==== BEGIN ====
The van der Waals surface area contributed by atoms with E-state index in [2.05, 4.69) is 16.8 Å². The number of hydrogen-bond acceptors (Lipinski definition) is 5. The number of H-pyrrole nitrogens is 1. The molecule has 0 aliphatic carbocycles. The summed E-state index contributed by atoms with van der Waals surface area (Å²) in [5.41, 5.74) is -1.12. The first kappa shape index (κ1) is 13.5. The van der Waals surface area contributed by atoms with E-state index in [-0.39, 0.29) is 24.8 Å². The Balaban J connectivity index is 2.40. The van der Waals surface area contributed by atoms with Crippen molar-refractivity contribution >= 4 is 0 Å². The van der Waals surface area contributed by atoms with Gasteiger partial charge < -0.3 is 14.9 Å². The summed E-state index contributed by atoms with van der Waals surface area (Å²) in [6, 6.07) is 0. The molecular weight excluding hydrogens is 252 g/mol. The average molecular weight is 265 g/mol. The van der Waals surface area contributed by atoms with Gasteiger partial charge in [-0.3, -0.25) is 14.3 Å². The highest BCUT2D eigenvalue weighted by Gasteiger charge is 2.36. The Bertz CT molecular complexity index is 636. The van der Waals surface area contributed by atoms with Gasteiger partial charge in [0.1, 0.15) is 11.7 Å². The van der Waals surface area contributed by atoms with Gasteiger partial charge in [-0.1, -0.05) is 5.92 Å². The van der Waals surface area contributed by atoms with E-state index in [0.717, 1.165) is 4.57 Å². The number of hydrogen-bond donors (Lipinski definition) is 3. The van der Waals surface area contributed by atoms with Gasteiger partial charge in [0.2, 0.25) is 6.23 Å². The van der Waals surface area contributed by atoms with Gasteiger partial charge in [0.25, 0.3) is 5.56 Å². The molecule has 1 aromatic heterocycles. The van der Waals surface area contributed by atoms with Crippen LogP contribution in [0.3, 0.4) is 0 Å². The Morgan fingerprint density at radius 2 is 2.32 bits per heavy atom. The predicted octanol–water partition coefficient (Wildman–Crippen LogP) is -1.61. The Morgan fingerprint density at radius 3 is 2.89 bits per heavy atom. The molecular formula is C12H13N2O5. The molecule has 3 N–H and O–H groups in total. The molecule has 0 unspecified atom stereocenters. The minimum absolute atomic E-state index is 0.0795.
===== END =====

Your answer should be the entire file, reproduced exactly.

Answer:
The van der Waals surface area contributed by atoms with E-state index in [2.05, 4.69) is 16.8 Å². The number of hydrogen-bond acceptors (Lipinski definition) is 5. The number of H-pyrrole nitrogens is 1. The molecule has 0 aliphatic carbocycles. The summed E-state index contributed by atoms with van der Waals surface area (Å²) in [5.41, 5.74) is -1.12. The first kappa shape index (κ1) is 13.5. The van der Waals surface area contributed by atoms with E-state index in [-0.39, 0.29) is 24.8 Å². The Balaban J connectivity index is 2.40. The van der Waals surface area contributed by atoms with Crippen molar-refractivity contribution >= 4 is 0 Å². The van der Waals surface area contributed by atoms with Gasteiger partial charge < -0.3 is 14.9 Å². The summed E-state index contributed by atoms with van der Waals surface area (Å²) in [6, 6.07) is 0. The molecular weight excluding hydrogens is 252 g/mol. The average molecular weight is 265 g/mol. The van der Waals surface area contributed by atoms with Gasteiger partial charge in [-0.3, -0.25) is 14.3 Å². The highest BCUT2D eigenvalue weighted by Gasteiger charge is 2.36. The Bertz CT molecular complexity index is 636. The van der Waals surface area contributed by atoms with Gasteiger partial charge in [0.1, 0.15) is 11.7 Å². The van der Waals surface area contributed by atoms with Gasteiger partial charge in [-0.1, -0.05) is 5.92 Å². The van der Waals surface area contributed by atoms with E-state index in [0.717, 1.165) is 4.57 Å². The number of hydrogen-bond donors (Lipinski definition) is 3. The van der Waals surface area contributed by atoms with Gasteiger partial charge in [0.2, 0.25) is 6.23 Å². The van der Waals surface area contributed by atoms with Gasteiger partial charge in [0.25, 0.3) is 5.56 Å². The molecule has 1 aromatic heterocycles. The van der Waals surface area contributed by atoms with Crippen LogP contribution in [0.3, 0.4) is 0 Å². The Morgan fingerprint density at radius 2 is 2.32 bits per heavy atom. The predicted octanol–water partition coefficient (Wildman–Crippen LogP) is -1.61. The Morgan fingerprint density at radius 3 is 2.89 bits per heavy atom. The molecular formula is C12H13N2O5. The molecule has 3 N–H and O–H groups in total. The molecule has 0 unspecified atom stereocenters. The minimum absolute atomic E-state index is 0.0795.